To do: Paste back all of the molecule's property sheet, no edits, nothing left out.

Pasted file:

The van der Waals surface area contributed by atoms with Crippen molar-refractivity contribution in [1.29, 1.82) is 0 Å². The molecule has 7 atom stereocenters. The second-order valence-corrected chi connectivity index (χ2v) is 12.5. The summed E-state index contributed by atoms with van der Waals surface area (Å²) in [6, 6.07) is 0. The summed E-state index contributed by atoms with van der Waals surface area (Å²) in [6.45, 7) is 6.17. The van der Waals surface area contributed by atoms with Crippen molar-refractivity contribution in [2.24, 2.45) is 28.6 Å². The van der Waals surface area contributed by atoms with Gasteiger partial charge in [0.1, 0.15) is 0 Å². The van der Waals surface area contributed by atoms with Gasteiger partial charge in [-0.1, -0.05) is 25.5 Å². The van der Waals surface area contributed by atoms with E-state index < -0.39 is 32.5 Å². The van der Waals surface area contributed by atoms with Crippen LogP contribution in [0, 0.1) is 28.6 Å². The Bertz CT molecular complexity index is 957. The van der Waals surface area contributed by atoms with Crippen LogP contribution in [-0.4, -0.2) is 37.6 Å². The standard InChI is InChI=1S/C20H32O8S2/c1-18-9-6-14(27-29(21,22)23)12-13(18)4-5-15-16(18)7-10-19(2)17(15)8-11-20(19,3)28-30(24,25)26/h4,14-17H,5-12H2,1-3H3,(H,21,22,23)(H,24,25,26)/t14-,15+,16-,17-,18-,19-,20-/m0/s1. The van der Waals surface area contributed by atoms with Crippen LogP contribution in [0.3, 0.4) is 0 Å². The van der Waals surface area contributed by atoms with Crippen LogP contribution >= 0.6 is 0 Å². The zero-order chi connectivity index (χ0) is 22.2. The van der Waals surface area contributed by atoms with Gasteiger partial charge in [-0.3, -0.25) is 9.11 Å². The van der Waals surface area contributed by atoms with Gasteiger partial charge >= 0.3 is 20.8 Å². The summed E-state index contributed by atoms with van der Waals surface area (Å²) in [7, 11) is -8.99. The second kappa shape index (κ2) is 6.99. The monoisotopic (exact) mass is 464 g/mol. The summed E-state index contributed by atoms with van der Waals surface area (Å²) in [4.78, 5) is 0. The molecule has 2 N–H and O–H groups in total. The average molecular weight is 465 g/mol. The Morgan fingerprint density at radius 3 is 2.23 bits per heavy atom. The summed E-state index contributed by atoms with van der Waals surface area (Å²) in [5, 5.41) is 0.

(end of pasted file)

The van der Waals surface area contributed by atoms with Crippen molar-refractivity contribution in [1.29, 1.82) is 0 Å². The molecule has 7 atom stereocenters. The second-order valence-corrected chi connectivity index (χ2v) is 12.5. The summed E-state index contributed by atoms with van der Waals surface area (Å²) in [6, 6.07) is 0. The summed E-state index contributed by atoms with van der Waals surface area (Å²) in [6.45, 7) is 6.17. The van der Waals surface area contributed by atoms with Crippen molar-refractivity contribution in [2.24, 2.45) is 28.6 Å². The van der Waals surface area contributed by atoms with Gasteiger partial charge in [0.1, 0.15) is 0 Å². The van der Waals surface area contributed by atoms with Gasteiger partial charge in [-0.1, -0.05) is 25.5 Å². The van der Waals surface area contributed by atoms with E-state index < -0.39 is 32.5 Å². The van der Waals surface area contributed by atoms with Crippen LogP contribution in [0, 0.1) is 28.6 Å². The Bertz CT molecular complexity index is 957. The van der Waals surface area contributed by atoms with Crippen LogP contribution in [-0.4, -0.2) is 37.6 Å². The standard InChI is InChI=1S/C20H32O8S2/c1-18-9-6-14(27-29(21,22)23)12-13(18)4-5-15-16(18)7-10-19(2)17(15)8-11-20(19,3)28-30(24,25)26/h4,14-17H,5-12H2,1-3H3,(H,21,22,23)(H,24,25,26)/t14-,15+,16-,17-,18-,19-,20-/m0/s1. The van der Waals surface area contributed by atoms with Crippen LogP contribution in [0.3, 0.4) is 0 Å². The van der Waals surface area contributed by atoms with Crippen LogP contribution >= 0.6 is 0 Å². The zero-order chi connectivity index (χ0) is 22.2. The van der Waals surface area contributed by atoms with Gasteiger partial charge in [-0.3, -0.25) is 9.11 Å². The van der Waals surface area contributed by atoms with Gasteiger partial charge >= 0.3 is 20.8 Å². The summed E-state index contributed by atoms with van der Waals surface area (Å²) in [7, 11) is -8.99. The second kappa shape index (κ2) is 6.99. The monoisotopic (exact) mass is 464 g/mol. The summed E-state index contributed by atoms with van der Waals surface area (Å²) in [4.78, 5) is 0. The molecule has 2 N–H and O–H groups in total. The average molecular weight is 465 g/mol. The Morgan fingerprint density at radius 3 is 2.23 bits per heavy atom. The summed E-state index contributed by atoms with van der Waals surface area (Å²) in [5, 5.41) is 0.